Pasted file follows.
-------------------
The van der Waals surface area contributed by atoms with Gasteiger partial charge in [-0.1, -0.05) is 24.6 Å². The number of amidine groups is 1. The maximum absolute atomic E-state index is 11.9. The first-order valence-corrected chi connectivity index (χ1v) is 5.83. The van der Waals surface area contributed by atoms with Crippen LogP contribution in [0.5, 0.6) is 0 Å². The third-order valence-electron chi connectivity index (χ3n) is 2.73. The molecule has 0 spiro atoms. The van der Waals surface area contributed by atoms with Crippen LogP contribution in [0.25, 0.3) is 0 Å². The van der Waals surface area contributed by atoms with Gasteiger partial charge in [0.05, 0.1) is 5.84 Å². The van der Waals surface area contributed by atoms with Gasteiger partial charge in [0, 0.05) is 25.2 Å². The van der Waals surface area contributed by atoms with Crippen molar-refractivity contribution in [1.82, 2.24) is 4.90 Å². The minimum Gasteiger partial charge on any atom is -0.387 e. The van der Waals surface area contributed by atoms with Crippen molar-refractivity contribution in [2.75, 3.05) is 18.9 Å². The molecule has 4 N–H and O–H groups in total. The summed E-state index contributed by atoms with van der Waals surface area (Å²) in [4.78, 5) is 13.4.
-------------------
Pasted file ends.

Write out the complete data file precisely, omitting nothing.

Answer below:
The van der Waals surface area contributed by atoms with Gasteiger partial charge in [-0.1, -0.05) is 24.6 Å². The number of amidine groups is 1. The maximum absolute atomic E-state index is 11.9. The first-order valence-corrected chi connectivity index (χ1v) is 5.83. The van der Waals surface area contributed by atoms with Crippen LogP contribution in [0.5, 0.6) is 0 Å². The third-order valence-electron chi connectivity index (χ3n) is 2.73. The molecule has 0 spiro atoms. The van der Waals surface area contributed by atoms with Crippen LogP contribution in [0.25, 0.3) is 0 Å². The van der Waals surface area contributed by atoms with Gasteiger partial charge in [0.05, 0.1) is 5.84 Å². The van der Waals surface area contributed by atoms with Gasteiger partial charge in [0, 0.05) is 25.2 Å². The van der Waals surface area contributed by atoms with Crippen molar-refractivity contribution in [1.82, 2.24) is 4.90 Å². The minimum Gasteiger partial charge on any atom is -0.387 e. The van der Waals surface area contributed by atoms with Crippen molar-refractivity contribution in [2.75, 3.05) is 18.9 Å². The molecule has 4 N–H and O–H groups in total. The summed E-state index contributed by atoms with van der Waals surface area (Å²) in [4.78, 5) is 13.4.